While every facet of the mainstream turned its back on the strikers, certain groups and individuals stepped up to do all they could to support the strike. The New York Metro Area Anarchists formed an ad hoc group to support the TWU 100 and called for a four hour a rally at the Brooklyn Bridge on the second day of the strike. The Troops Out Now Coalition organized a rally on the third day of the strike and handed out leaflets to motorists. These are just a few of the many groups who came out in support of the workers, not to mention the various individuals who dropped banners, called Pataki and the MTA, signed petitions, and stood on the picket lines with the workers.
Given the odds stacked against the workers, they were able to at least have some successes in the contract. While they accepted the MTA’s low pay raise, they were able to reject the two-tiered pension plan, plus they got maternity pay, state disability coverage and Martin Luther King Jr. Day as a holiday. @When TWU 100 went on strike, the goal was not to overturn the Taylor Law or challenge the capitalist system; they simply wanted a fair contract. Despite such moderate demands, they had no choice but to strike due to the MTA’s initial refusal to compromise on their offers. The fact that the workers were met with resistance from so many different angles, despite having such reasonable demands, shows the hostility this country has towards workers.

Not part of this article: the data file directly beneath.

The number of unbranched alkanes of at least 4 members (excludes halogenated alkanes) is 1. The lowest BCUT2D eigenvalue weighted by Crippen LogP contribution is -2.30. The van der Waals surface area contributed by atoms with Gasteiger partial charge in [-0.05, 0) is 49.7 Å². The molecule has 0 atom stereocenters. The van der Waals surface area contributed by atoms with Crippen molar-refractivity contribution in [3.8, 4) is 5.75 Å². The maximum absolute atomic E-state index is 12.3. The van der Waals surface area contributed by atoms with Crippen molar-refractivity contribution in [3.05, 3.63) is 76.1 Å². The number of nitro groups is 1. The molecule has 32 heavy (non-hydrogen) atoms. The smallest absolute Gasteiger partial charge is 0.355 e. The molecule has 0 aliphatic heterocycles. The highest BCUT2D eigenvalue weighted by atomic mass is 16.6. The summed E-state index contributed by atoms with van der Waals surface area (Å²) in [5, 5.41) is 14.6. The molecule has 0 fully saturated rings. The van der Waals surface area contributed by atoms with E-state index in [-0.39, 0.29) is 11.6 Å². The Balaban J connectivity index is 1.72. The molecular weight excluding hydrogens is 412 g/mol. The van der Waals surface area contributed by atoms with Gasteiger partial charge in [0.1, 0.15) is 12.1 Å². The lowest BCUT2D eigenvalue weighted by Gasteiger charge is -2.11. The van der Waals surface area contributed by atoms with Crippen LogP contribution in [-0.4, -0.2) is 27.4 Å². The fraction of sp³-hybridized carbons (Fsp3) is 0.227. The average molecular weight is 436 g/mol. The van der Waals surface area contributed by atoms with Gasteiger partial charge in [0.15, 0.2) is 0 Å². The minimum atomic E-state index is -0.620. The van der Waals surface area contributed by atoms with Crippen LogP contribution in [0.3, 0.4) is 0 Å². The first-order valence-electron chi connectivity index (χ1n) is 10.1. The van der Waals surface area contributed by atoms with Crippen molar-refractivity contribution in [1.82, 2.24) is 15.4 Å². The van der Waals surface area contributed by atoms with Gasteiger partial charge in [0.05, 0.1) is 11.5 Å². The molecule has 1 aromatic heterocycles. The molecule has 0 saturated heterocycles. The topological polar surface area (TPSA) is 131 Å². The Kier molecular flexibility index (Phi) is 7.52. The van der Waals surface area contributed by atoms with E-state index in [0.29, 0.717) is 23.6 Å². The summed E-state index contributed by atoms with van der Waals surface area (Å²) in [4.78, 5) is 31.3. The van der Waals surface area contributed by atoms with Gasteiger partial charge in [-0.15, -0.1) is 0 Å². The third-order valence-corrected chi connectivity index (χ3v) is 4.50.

This was a struggle that revealed the priorities of those who claim to be friends of labor. The transit workers learned the hard way that union leaders cannot be depended on. While various leaders failed to come through for the workers when it mattered most, it was the people, who are not bound by political or business interests, who came through and stood in solidarity with fellow workers.